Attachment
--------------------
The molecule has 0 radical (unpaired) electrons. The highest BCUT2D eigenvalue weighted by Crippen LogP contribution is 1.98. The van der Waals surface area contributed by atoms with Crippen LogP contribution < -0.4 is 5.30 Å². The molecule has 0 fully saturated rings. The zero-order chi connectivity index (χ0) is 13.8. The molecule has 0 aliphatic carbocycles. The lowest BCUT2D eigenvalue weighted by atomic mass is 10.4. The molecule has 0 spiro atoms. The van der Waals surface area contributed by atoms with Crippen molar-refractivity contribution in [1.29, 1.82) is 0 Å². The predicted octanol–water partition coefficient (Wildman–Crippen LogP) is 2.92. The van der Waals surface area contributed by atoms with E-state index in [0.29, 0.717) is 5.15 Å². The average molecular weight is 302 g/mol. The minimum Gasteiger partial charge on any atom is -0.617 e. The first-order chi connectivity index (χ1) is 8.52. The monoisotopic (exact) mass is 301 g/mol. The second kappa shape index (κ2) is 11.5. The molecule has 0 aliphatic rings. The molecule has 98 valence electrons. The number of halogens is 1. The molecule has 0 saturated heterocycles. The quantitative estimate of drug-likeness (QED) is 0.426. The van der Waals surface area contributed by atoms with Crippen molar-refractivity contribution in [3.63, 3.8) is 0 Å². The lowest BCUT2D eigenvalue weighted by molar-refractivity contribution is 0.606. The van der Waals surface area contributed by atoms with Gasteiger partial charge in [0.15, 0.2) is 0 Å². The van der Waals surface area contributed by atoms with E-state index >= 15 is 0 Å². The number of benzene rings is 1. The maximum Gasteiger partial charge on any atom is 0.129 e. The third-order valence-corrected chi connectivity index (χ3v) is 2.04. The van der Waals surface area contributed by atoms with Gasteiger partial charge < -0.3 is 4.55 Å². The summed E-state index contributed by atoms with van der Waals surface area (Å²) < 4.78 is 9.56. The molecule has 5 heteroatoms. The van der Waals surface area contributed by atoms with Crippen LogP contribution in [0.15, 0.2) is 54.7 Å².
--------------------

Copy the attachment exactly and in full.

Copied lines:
The molecule has 0 radical (unpaired) electrons. The highest BCUT2D eigenvalue weighted by Crippen LogP contribution is 1.98. The van der Waals surface area contributed by atoms with Crippen LogP contribution < -0.4 is 5.30 Å². The molecule has 0 fully saturated rings. The zero-order chi connectivity index (χ0) is 13.8. The molecule has 0 aliphatic carbocycles. The lowest BCUT2D eigenvalue weighted by atomic mass is 10.4. The molecule has 0 spiro atoms. The van der Waals surface area contributed by atoms with Crippen molar-refractivity contribution in [1.29, 1.82) is 0 Å². The predicted octanol–water partition coefficient (Wildman–Crippen LogP) is 2.92. The van der Waals surface area contributed by atoms with E-state index in [0.29, 0.717) is 5.15 Å². The average molecular weight is 302 g/mol. The minimum Gasteiger partial charge on any atom is -0.617 e. The first-order chi connectivity index (χ1) is 8.52. The monoisotopic (exact) mass is 301 g/mol. The second kappa shape index (κ2) is 11.5. The molecule has 0 aliphatic rings. The molecule has 98 valence electrons. The number of halogens is 1. The molecule has 0 saturated heterocycles. The quantitative estimate of drug-likeness (QED) is 0.426. The van der Waals surface area contributed by atoms with Crippen molar-refractivity contribution in [3.63, 3.8) is 0 Å². The lowest BCUT2D eigenvalue weighted by molar-refractivity contribution is 0.606. The van der Waals surface area contributed by atoms with Gasteiger partial charge in [0.15, 0.2) is 0 Å². The van der Waals surface area contributed by atoms with E-state index >= 15 is 0 Å². The number of benzene rings is 1. The maximum Gasteiger partial charge on any atom is 0.129 e. The third-order valence-corrected chi connectivity index (χ3v) is 2.04. The van der Waals surface area contributed by atoms with Gasteiger partial charge < -0.3 is 4.55 Å². The summed E-state index contributed by atoms with van der Waals surface area (Å²) < 4.78 is 9.56. The molecule has 5 heteroatoms. The van der Waals surface area contributed by atoms with Crippen LogP contribution in [0.15, 0.2) is 54.7 Å².